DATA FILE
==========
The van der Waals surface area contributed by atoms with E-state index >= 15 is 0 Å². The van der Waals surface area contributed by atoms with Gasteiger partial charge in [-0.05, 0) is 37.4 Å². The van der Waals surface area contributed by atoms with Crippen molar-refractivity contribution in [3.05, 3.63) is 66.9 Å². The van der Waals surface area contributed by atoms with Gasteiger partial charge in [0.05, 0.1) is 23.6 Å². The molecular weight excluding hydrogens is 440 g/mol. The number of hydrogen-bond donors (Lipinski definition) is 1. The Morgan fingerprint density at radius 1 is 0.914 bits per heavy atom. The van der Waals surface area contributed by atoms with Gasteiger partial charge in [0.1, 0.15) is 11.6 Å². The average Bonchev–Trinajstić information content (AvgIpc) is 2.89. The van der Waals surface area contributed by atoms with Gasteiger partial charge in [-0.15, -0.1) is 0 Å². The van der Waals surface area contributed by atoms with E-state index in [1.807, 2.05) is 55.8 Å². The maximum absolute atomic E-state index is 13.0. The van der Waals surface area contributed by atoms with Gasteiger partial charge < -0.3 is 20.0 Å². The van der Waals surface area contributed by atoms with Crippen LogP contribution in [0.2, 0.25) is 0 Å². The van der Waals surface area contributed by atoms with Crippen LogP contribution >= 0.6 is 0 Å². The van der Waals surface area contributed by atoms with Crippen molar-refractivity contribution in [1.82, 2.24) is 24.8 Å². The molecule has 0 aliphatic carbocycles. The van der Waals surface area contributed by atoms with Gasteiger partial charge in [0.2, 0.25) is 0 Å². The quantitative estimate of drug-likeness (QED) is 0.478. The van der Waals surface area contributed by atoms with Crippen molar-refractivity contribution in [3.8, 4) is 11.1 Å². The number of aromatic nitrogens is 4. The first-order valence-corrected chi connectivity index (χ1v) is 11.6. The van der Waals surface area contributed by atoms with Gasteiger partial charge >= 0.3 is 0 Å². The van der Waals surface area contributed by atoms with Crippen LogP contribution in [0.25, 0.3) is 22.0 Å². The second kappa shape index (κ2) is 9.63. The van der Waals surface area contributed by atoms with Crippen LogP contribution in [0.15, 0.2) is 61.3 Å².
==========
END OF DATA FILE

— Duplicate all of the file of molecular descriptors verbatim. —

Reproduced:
The van der Waals surface area contributed by atoms with E-state index >= 15 is 0 Å². The van der Waals surface area contributed by atoms with Gasteiger partial charge in [-0.05, 0) is 37.4 Å². The van der Waals surface area contributed by atoms with Crippen molar-refractivity contribution in [3.05, 3.63) is 66.9 Å². The van der Waals surface area contributed by atoms with Gasteiger partial charge in [0.05, 0.1) is 23.6 Å². The molecular weight excluding hydrogens is 440 g/mol. The number of hydrogen-bond donors (Lipinski definition) is 1. The Morgan fingerprint density at radius 1 is 0.914 bits per heavy atom. The van der Waals surface area contributed by atoms with Gasteiger partial charge in [0.1, 0.15) is 11.6 Å². The average Bonchev–Trinajstić information content (AvgIpc) is 2.89. The van der Waals surface area contributed by atoms with Gasteiger partial charge in [-0.15, -0.1) is 0 Å². The van der Waals surface area contributed by atoms with E-state index in [1.807, 2.05) is 55.8 Å². The maximum absolute atomic E-state index is 13.0. The van der Waals surface area contributed by atoms with Gasteiger partial charge < -0.3 is 20.0 Å². The van der Waals surface area contributed by atoms with Crippen LogP contribution in [0.2, 0.25) is 0 Å². The van der Waals surface area contributed by atoms with Crippen LogP contribution >= 0.6 is 0 Å². The van der Waals surface area contributed by atoms with Crippen molar-refractivity contribution in [1.82, 2.24) is 24.8 Å². The molecule has 0 aliphatic carbocycles. The van der Waals surface area contributed by atoms with Gasteiger partial charge in [0.2, 0.25) is 0 Å². The quantitative estimate of drug-likeness (QED) is 0.478. The van der Waals surface area contributed by atoms with Crippen molar-refractivity contribution in [3.8, 4) is 11.1 Å². The number of aromatic nitrogens is 4. The first-order valence-corrected chi connectivity index (χ1v) is 11.6. The van der Waals surface area contributed by atoms with Gasteiger partial charge >= 0.3 is 0 Å². The van der Waals surface area contributed by atoms with Crippen LogP contribution in [0.25, 0.3) is 22.0 Å². The second kappa shape index (κ2) is 9.63. The van der Waals surface area contributed by atoms with Crippen LogP contribution in [0.15, 0.2) is 61.3 Å².